• [11] W. Dong, F. Fu, G. Shi, X. Cao, J. Wu, G. Li, and X. Li (2016) Hyperspectral image super-resolution via non-negative structured sparse representation. IEEE Transactions on Image Processing 25 (5), pp. 2337–2352. Cited by: §I.
  • [12] Y. Fu, C. Sun, L. Wang, and H. Huang (2018) Snapshot multiplexed imaging based on compressive sensing. In Pacific Rim Conference on Multimedia, pp. 465–475. Cited by: §I.
  • [13] Y. Fu, T. Zhang, Y. Zheng, D. Zhang, and H. Huang (2018) Joint camera spectral sensitivity selection and hyperspectral image recovery. In Proceedings of the European Conference on Computer Vision, pp. 788–804. Cited by: §II-B, TABLE II, TABLE III, TABLE IV, §V-B.
  • [14] Y. Fu, Y. Zheng, L. Zhang, and H. Huang (2018) Spectral reflectance recovery from a single rgb image. IEEE Transactions on Computational Imaging 4 (3), pp. 382–394. Cited by: §II-B.
  • [15] S. Galliani, C. Lanaras, D. Marmanis, E. Baltsavias, and K. Schindler (2017) Learned spectral super-resolution. arXiv preprint arXiv:1703.09470. Cited by: §I, §II-B.
  • [16] L. Gao, D. Hong, J. Yao, B. Zhang, P. Gamba, and J. Chanussot (2020) Spectral superresolution of multispectral imagery with joint sparse and low-rank learning. IEEE Transactions on Geoscience and Remote Sensing. Cited by: §II-A.
  • [17] U. B. Gewali, S. T. Monteiro, and E. Saber (2019) Spectral super-resolution with optimized bands. Remote Sensing 11 (14), pp. 1648. Cited by: §II-B.
  • [18] G. H. Golub and C. F. Van Loan (2013) Matrix computations, 4th. Johns Hopkins. Cited by: 3.
  • [19] K. Gregor and Y. LeCun (2010) Learning fast approximations of sparse coding. In

    Proceedings of International Conference on Machine Learning

    ,
    pp. 399–406. Cited by: §II-C.
  • [20] K. He, X. Zhang, S. Ren, and J. Sun (2016) Deep residual learning for image recognition. In Proceedings of the IEEE/CVF Conference on Computer Vision and Pattern Recognition, pp. 770–778. Cited by: §IV-B2.
  • [21] W. He, N. Yokoya, and X. Yuan (2021) Fast hyperspectral image recovery via non-iterative fusion of dual-camera compressive hyperspectral imaging. IEEE Transactions on Image Processing. Cited by: §I.
  • [22] V. Heikkinen (2018) Spectral reflectance estimation using gaussian processes and combination kernels. IEEE Transactions on Image Processing 27 (7), pp. 3358–3373. Cited by: §II-A.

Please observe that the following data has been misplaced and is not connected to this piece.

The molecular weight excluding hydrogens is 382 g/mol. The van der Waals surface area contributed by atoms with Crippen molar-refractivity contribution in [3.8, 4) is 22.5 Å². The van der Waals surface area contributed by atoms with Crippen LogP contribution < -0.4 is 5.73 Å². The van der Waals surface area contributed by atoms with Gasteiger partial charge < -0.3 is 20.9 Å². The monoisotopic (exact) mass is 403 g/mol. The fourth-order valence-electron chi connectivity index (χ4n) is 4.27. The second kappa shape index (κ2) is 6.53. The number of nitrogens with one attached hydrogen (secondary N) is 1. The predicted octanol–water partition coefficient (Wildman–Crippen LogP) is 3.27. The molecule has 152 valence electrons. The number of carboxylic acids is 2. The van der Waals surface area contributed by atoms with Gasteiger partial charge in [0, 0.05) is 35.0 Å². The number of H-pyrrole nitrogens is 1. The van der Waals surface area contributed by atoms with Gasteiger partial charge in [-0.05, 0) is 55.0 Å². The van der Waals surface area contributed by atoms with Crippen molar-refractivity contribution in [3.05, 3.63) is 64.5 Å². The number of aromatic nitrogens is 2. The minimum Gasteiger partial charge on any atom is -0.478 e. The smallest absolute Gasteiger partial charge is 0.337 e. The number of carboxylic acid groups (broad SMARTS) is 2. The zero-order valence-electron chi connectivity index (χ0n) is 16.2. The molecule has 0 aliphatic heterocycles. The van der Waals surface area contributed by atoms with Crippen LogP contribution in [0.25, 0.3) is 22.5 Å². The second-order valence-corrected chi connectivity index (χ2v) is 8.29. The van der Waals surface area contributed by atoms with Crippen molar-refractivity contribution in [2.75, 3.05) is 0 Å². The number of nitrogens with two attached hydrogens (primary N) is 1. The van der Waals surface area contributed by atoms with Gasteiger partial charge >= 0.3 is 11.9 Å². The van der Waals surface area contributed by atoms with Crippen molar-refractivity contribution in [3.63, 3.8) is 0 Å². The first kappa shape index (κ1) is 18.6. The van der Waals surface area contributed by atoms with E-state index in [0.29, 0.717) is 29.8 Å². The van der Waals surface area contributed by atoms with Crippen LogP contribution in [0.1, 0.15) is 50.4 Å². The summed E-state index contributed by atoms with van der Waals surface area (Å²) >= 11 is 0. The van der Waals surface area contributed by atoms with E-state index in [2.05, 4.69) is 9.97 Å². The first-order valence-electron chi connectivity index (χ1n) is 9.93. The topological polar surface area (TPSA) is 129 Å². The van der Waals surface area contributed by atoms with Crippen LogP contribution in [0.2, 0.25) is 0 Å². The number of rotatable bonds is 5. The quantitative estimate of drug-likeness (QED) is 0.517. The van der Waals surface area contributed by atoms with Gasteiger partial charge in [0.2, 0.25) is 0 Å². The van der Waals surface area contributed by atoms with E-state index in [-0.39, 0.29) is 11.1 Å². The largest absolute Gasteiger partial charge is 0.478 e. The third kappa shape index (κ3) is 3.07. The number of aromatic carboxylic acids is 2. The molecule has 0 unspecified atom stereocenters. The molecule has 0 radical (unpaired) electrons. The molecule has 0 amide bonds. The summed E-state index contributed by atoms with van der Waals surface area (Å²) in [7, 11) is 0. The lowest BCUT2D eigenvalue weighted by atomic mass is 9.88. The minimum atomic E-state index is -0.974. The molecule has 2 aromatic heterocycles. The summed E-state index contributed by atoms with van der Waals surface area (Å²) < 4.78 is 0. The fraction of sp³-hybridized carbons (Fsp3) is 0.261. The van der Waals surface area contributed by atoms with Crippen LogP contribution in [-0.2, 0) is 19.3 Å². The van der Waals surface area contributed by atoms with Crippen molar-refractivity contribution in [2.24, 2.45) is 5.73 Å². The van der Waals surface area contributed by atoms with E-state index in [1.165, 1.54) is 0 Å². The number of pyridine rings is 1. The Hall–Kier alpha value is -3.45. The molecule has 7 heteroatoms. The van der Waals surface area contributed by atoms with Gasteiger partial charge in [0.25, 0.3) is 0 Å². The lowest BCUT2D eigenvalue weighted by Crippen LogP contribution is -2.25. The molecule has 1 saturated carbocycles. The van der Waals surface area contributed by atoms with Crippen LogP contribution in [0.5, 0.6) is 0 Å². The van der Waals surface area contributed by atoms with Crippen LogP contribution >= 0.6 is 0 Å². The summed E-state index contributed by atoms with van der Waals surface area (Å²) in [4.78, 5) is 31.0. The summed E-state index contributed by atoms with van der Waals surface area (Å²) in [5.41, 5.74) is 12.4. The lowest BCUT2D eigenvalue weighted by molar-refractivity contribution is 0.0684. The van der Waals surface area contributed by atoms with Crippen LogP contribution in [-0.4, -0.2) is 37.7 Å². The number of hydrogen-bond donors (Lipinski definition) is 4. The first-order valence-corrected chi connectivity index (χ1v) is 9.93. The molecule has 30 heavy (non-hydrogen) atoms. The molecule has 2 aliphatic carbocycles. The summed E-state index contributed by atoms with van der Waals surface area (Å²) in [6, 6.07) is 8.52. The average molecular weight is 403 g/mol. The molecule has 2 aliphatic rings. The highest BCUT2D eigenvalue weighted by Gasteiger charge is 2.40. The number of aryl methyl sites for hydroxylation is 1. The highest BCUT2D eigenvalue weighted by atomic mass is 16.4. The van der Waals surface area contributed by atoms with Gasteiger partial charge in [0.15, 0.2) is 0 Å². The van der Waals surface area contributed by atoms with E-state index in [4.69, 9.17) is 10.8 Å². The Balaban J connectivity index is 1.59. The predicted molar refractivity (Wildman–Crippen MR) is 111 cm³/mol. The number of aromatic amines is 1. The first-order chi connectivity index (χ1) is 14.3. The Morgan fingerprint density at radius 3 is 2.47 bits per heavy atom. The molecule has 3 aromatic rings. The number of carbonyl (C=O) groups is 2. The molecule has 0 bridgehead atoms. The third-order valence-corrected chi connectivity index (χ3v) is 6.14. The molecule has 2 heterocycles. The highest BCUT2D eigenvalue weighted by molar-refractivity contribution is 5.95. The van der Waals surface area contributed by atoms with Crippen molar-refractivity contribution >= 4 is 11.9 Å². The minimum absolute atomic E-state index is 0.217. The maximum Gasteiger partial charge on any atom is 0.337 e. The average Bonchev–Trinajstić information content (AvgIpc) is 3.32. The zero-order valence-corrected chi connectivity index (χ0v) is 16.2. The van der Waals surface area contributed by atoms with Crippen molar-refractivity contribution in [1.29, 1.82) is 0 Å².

• [23] J. Hu, Y. Li, and W. Xie (2017) Hyperspectral image super-resolution by spectral difference learning and spatial error correction. IEEE Geoscience and Remote Sensing Letters 14 (10), pp. 1825–1829. Cited by: §I.
  • [24] Y. Jia, Y. Zheng, L. Gu, A. Subpa-Asa, A. Lam, Y. Sato, and I. Sato (2017) From rgb to spectrum for natural scenes via manifold-based mapping. In Proceedings of the IEEE/CVF International Conference on Computer Vision, pp. 4705–4713. Cited by: §II-A.
  • [25] J. Jiang, D. Liu, J. Gu, and S. Süsstrunk (2013) What is the space of spectral sensitivity functions for digital color cameras?. In IEEE Workshop on Applications of Computer Vision, pp. 168–179. Cited by: §V-D.
  • [26] B. Kaya, Y. B. Can, and R. Timofte (2019) Towards spectral estimation from a single rgb image in the wild. In Proceedings of the IEEE/CVF International Conference on Computer Vision Workshops, pp. 3546–3555. Cited by: §II-B, TABLE II, TABLE III, TABLE IV.
  • [27] D. P. Kingma and J. Ba (2015) Adam: A method for stochastic optimization. In Proceedings of 3rd International Conference on Learning Representations (ICLR), Cited by: §V-A.
  • [28] S. Koundinya, H. Sharma, M. Sharma, A. Upadhyay, R. Manekar, R. Mukhopadhyay, A. Karmakar, and S. Chaudhury (2018) 2d-3d cnn based architectures for spectral reconstruction from rgb images. In Proceedings of the IEEE/CVF Conference on Computer Vision and Pattern Recognition Workshops, pp. 844–851. Cited by: TABLE II, TABLE III, TABLE IV, §V-B.
  • [29] J. Li, C. Wu, R. Song, Y. Li, and F. Liu (2020) Adaptive weighted attention network with camera spectral sensitivity prior for spectral reconstruction from rgb images. In Proceedings of the IEEE/CVF Conference on Computer Vision and Pattern Recognition Workshops, pp. 462–463. Cited by: §I, §II-B, TABLE II, TABLE III, TABLE IV, §V-B.
  • [30] J. Li, C. Wu, R. Song, W. Xie, C. Ge, B. Li, and Y. Li (2020) Hybrid 2-d-3-d deep residual attentional network with structure tensor constraints for spectral super-resolution of rgb images. IEEE Transactions on Geoscience and Remote Sensing. Cited by: §I.
  • [31] Q. Li, Q. Wang, and X. Li (2021) Exploring the relationship between 2d/3d convolution for hyperspectral image super-resolution. IEEE Transactions on Geoscience and Remote Sensing. Cited by: §I.
  • [32] Y. Li, J. Hu, X. Zhao, W. Xie, and J. Li (2017) Hyperspectral image super-resolution using deep convolutional neural network. Neurocomputing 266, pp. 29–41. Cited by: §I.
  • [33] D. Liu, J. Li, and Q. Yuan (2021) A spectral grouping and attention-driven residual dense network for hyperspectral image super-resolution. IEEE Transactions on Geoscience and Remote Sensing. Cited by: §I.